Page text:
During their annual developer event, Google I/O, the superior search engine introduced the public to Duo and Allo, which have been …. In the market of instant messaging apps, compared alongside its rivals of WhatsApp and Facebook Messenger.
Google’s main dish, Allo, has raised the bar of virtual assistants and bots, which are going to revolutionize the way we interact online. The tool will learn how to talk-the-talk—it will be able to capable of human interaction without having to pinch their brain or move a finger.
Allo will protect messages using end-to-end encryption
If, for example, you are invited to go out to dinner, the app will not only suggest a phrase to help you accept the invitation, but that will also book the restaurant for you, if you want it to, AND the restaurant chosen will be in-line with your preferences. According to Google, Allo will do all of this without compromising our privacy and security. As with WhatsApp, Allo will include end-to-end encryption to protect our messages.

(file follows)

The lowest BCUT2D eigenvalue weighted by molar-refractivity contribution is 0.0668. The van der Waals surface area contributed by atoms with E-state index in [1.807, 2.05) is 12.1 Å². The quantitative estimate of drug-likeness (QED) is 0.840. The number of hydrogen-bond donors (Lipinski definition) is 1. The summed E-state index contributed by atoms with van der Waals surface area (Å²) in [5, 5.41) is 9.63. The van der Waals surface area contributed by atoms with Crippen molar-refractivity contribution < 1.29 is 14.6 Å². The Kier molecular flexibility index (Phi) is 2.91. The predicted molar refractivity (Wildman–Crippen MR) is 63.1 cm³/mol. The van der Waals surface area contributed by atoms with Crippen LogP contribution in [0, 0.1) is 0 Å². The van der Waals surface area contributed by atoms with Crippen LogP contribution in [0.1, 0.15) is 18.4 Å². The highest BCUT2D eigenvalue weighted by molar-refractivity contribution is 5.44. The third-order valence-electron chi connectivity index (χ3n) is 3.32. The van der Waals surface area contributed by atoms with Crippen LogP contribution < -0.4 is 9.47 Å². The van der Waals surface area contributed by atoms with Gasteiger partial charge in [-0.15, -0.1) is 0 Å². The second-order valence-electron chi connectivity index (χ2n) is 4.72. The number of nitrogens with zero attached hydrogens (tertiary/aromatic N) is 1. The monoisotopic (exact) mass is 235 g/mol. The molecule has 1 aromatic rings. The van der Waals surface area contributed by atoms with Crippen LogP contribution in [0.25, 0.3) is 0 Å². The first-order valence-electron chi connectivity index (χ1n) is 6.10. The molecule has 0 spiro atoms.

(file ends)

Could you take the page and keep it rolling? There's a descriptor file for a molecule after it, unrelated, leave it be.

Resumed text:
So what is the problem? The chat encryption… which has become an extremely controversial topic. The security measure in the app will not be enabled by default, it will only work after we have activated incognito mode.
Thai Duong is one of the Google engineers responsible for the chat’s development. He wrote about this on his blog, but soon after, he deleted the paragraph. He wrote, “if the incognito mode with end-to-end encryption and disappearing messages is so useful, why not use it by default in Allo?” Many of us are wondering the same thing, which is precisely the reason Duong decided to remove the post, which would have made him into a voice for change or activism.
“Google’s decision to disable end-to-end encryption by default in its new #Allo chat app is dangerous, and makes it unsafe”, said the ex-analyst on Twitter, bringing to the light the NSA’s dirty laundry. “Avoid it for now”, he warned his followers.
Google's decision to disable end-to-end encryption by default in its new #Allo chat app is dangerous, and makes it unsafe. Avoid it for now.
— Edward Snowden (@Snowden) May 19, 2016
Another privacy-defender, Christopher Soghoian, has also decided to voice his opinion against the decision that was taken by “Google’s legal teams and company” in order to avoid “upsetting the government”.